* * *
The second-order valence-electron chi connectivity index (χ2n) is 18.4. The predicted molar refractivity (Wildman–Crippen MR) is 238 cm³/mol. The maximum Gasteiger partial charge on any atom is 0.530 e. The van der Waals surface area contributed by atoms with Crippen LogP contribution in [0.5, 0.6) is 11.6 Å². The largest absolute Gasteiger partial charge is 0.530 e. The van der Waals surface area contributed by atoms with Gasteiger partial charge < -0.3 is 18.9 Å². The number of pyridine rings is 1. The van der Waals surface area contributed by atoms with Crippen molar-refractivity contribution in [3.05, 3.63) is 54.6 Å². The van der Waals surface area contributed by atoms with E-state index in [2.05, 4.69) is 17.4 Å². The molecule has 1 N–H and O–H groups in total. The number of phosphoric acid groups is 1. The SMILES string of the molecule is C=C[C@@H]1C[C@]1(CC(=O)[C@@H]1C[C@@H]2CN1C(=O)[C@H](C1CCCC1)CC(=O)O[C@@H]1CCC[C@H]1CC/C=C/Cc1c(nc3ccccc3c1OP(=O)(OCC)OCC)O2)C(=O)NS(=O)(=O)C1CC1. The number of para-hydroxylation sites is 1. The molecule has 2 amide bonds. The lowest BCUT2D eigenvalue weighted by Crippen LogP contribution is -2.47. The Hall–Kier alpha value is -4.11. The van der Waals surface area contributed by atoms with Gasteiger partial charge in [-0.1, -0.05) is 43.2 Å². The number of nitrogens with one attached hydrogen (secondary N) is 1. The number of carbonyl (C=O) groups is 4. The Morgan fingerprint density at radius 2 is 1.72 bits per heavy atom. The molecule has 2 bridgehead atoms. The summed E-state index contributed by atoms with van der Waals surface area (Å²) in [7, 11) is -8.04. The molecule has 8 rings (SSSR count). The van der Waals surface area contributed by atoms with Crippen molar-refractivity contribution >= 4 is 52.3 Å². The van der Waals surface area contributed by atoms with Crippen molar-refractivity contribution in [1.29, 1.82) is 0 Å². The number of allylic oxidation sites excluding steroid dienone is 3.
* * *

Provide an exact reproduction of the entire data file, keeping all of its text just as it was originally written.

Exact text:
The second-order valence-electron chi connectivity index (χ2n) is 18.4. The predicted molar refractivity (Wildman–Crippen MR) is 238 cm³/mol. The maximum Gasteiger partial charge on any atom is 0.530 e. The van der Waals surface area contributed by atoms with Crippen LogP contribution in [0.5, 0.6) is 11.6 Å². The largest absolute Gasteiger partial charge is 0.530 e. The van der Waals surface area contributed by atoms with Gasteiger partial charge < -0.3 is 18.9 Å². The number of pyridine rings is 1. The van der Waals surface area contributed by atoms with Crippen molar-refractivity contribution in [3.05, 3.63) is 54.6 Å². The van der Waals surface area contributed by atoms with E-state index in [2.05, 4.69) is 17.4 Å². The molecule has 1 N–H and O–H groups in total. The number of phosphoric acid groups is 1. The SMILES string of the molecule is C=C[C@@H]1C[C@]1(CC(=O)[C@@H]1C[C@@H]2CN1C(=O)[C@H](C1CCCC1)CC(=O)O[C@@H]1CCC[C@H]1CC/C=C/Cc1c(nc3ccccc3c1OP(=O)(OCC)OCC)O2)C(=O)NS(=O)(=O)C1CC1. The number of para-hydroxylation sites is 1. The molecule has 2 amide bonds. The lowest BCUT2D eigenvalue weighted by Crippen LogP contribution is -2.47. The Hall–Kier alpha value is -4.11. The van der Waals surface area contributed by atoms with Gasteiger partial charge in [-0.1, -0.05) is 43.2 Å². The number of nitrogens with one attached hydrogen (secondary N) is 1. The number of carbonyl (C=O) groups is 4. The Morgan fingerprint density at radius 2 is 1.72 bits per heavy atom. The molecule has 2 bridgehead atoms. The summed E-state index contributed by atoms with van der Waals surface area (Å²) in [7, 11) is -8.04. The molecule has 8 rings (SSSR count). The van der Waals surface area contributed by atoms with Crippen molar-refractivity contribution >= 4 is 52.3 Å². The van der Waals surface area contributed by atoms with Crippen molar-refractivity contribution in [1.29, 1.82) is 0 Å². The number of allylic oxidation sites excluding steroid dienone is 3.